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Lesson Plan

Myth and Truth: The Gettysburg Address

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Myth and Truth: The Gettysburg Address

Grades 9 – 12
Lesson Plan Type Standard Lesson
Estimated Time Three 50-minute sessions
Lesson Author

Traci Gardner

Traci Gardner

Blacksburg, Virginia


National Council of Teachers of English



Featured Resources

From Theory to Practice



Behind every myth are many possible truths allowing us to discover who we were as peoples and who we are today. By exploring myths surrounding the Gettysburg Address, this lesson asks students to think critically about commonly believed “facts” about this important speech and the Civil War. Students first freewrite and discuss questions about how to tell truth from fiction. They then read or listen to the Gettysburg Address and analyze its audience, purpose, content, tone, structure, and delivery. Finally, students research to find the truth behind common myths about the Gettysburg Address and present their findings to the class.

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Speech Analysis Questions: Use these questions to analyze the audience, purpose, content, tone, structure, and delivery of any speech.

Common Myths about the Gettysburg Address: This handout lists several commonly believed myths about the Gettysburg address, the circumstances surrounding its delivery, and its reception.

C-SPAN video resources on Lincoln and the Gettysburg Address:  C-Span offers a collection of video interviews with experts about the Gettysburg Address.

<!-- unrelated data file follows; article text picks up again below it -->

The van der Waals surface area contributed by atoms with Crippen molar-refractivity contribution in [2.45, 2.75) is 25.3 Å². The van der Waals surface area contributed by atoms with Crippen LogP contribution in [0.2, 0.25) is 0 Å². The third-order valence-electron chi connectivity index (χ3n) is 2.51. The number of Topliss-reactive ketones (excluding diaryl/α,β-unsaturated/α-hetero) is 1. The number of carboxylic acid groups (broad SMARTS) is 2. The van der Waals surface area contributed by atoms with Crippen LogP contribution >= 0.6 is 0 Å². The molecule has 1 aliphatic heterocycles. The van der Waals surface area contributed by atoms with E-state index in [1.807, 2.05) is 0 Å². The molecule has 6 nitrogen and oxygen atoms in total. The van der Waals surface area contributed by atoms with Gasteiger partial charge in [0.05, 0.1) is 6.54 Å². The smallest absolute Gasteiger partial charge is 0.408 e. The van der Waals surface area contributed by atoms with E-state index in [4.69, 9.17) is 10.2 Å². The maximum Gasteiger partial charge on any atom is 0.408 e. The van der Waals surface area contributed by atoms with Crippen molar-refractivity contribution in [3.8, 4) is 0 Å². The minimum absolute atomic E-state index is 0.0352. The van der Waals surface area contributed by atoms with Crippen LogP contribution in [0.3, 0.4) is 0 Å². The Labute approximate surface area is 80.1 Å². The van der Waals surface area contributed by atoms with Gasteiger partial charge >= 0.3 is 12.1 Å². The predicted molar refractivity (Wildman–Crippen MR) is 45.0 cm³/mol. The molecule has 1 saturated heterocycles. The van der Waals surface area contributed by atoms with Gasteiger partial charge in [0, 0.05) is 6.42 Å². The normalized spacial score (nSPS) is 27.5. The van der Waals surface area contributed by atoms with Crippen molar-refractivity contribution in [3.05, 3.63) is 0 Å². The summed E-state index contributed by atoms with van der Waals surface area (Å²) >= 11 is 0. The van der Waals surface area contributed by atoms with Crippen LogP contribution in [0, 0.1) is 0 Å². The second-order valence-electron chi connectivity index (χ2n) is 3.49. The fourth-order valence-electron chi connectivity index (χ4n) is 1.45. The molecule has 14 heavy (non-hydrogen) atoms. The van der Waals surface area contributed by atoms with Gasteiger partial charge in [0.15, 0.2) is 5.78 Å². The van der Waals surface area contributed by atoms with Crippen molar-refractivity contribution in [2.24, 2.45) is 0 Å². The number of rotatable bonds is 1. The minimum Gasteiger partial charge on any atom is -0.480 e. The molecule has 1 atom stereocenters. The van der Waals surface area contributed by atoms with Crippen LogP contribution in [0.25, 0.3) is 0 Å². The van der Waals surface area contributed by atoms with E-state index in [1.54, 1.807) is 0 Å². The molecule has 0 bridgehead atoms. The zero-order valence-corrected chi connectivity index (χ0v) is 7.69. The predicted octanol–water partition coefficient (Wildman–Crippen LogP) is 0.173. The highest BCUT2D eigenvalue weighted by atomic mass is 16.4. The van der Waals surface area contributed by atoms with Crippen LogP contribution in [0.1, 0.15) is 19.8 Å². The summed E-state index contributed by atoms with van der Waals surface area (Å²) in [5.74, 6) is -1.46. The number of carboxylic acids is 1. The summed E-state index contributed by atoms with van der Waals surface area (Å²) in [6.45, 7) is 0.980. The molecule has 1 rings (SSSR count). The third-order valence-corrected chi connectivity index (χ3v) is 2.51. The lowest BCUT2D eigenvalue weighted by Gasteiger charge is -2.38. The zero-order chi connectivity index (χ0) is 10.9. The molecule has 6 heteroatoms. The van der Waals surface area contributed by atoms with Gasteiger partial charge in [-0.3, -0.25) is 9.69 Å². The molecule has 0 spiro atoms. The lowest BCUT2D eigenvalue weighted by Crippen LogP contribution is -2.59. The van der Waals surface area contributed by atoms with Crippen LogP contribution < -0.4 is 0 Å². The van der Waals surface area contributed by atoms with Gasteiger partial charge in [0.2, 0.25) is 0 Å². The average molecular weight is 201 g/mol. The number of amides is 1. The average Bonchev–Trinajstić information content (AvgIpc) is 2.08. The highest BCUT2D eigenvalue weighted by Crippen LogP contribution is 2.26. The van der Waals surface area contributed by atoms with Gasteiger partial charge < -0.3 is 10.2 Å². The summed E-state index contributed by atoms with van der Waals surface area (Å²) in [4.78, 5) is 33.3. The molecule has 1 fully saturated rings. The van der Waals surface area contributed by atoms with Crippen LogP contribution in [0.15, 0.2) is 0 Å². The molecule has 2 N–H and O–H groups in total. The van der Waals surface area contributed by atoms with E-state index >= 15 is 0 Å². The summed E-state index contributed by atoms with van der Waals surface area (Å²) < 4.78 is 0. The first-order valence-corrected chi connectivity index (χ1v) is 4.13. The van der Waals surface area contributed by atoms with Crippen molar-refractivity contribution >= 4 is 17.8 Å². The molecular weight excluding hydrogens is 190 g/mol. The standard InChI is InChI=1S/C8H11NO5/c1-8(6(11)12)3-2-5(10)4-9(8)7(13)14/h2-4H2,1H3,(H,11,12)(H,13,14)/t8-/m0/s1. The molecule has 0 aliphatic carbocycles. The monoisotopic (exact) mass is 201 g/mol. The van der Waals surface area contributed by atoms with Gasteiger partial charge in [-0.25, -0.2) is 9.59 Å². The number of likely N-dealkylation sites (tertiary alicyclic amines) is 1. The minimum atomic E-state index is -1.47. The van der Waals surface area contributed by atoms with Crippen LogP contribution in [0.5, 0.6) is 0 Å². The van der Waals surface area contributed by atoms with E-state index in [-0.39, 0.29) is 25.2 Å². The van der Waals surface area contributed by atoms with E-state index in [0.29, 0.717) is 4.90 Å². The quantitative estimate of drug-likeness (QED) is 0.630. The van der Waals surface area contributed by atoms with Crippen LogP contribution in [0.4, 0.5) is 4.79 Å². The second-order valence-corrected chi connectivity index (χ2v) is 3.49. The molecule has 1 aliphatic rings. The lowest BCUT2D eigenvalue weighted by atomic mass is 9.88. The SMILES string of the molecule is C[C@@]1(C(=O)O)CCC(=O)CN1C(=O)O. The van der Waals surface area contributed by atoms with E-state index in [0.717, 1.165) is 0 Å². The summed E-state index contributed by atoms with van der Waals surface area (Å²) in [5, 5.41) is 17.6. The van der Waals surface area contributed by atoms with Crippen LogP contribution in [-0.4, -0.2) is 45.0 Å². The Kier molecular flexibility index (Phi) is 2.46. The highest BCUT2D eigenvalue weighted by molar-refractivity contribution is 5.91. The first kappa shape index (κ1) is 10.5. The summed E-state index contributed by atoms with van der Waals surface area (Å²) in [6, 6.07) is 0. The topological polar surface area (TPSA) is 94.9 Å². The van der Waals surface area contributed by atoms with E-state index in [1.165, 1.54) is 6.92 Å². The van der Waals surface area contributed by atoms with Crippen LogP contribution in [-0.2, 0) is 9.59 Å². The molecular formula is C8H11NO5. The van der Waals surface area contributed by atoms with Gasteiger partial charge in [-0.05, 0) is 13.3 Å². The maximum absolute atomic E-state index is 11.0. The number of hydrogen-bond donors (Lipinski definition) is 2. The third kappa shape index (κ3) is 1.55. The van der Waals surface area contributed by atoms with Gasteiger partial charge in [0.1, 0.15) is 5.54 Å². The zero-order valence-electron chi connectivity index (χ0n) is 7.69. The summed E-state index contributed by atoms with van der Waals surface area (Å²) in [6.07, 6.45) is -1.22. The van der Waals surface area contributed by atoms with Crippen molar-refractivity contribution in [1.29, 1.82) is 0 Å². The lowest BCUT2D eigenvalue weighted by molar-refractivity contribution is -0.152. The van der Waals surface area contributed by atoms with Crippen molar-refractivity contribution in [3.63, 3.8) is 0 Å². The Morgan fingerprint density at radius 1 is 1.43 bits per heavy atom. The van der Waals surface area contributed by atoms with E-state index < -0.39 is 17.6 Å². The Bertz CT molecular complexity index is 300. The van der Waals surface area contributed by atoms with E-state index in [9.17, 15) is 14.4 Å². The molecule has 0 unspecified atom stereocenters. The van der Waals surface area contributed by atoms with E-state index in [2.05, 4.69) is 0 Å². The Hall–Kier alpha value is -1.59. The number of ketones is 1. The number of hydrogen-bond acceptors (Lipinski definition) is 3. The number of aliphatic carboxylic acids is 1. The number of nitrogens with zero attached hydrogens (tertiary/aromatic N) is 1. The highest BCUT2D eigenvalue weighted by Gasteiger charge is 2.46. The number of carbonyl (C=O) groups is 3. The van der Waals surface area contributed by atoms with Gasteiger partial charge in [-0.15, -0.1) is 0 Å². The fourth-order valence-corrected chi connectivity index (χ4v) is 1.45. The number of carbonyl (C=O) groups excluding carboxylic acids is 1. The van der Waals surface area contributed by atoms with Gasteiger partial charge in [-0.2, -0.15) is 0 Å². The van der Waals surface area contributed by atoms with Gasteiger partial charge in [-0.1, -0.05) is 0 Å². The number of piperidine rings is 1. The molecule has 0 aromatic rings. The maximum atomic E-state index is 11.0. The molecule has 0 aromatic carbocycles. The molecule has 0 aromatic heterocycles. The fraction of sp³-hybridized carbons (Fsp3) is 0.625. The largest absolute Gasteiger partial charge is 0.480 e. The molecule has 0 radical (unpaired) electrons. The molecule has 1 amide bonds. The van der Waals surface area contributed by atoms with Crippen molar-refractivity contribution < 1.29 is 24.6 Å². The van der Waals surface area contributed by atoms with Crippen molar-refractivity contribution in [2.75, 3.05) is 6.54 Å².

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In his reflection on teaching reading in the social studies classroom, Richard H. Chant asserts: "As much as content-area teachers need to enhance their students' reading proficiency, reading teachers can (and should) enhance subject matter content through their selection of strategies and texts." This lesson promotes just that by not only incorporating an historical document, but by encouraging critical thinking and research to understand the historical context of the document.

Reports of historical events often seem like absolute truth to students; yet behind these events are many possible myths and stories, allowing us to discover who we were as people and who we are today. Although few students realize it, understanding these truths and myths illuminates the ways that their values and beliefs have been shaped by the stories they have grown up knowing, by the education they have received, and by the landscape within which they have lived. All these contexts have contributed to their world views as individuals, as members of families, and as members of communities. These activities explore stories, myths, and truths regarding the Gettysburg Address by considering its composition, its presentation, and other stories related to the speech.

Further Reading

Chant, Richard H. "Is It More than a Supporting Role? Reflections on the Teaching of Reading from a Social Studies Teacher Educator." Voices from the Middle 17.1. (September 2009): 51-53.

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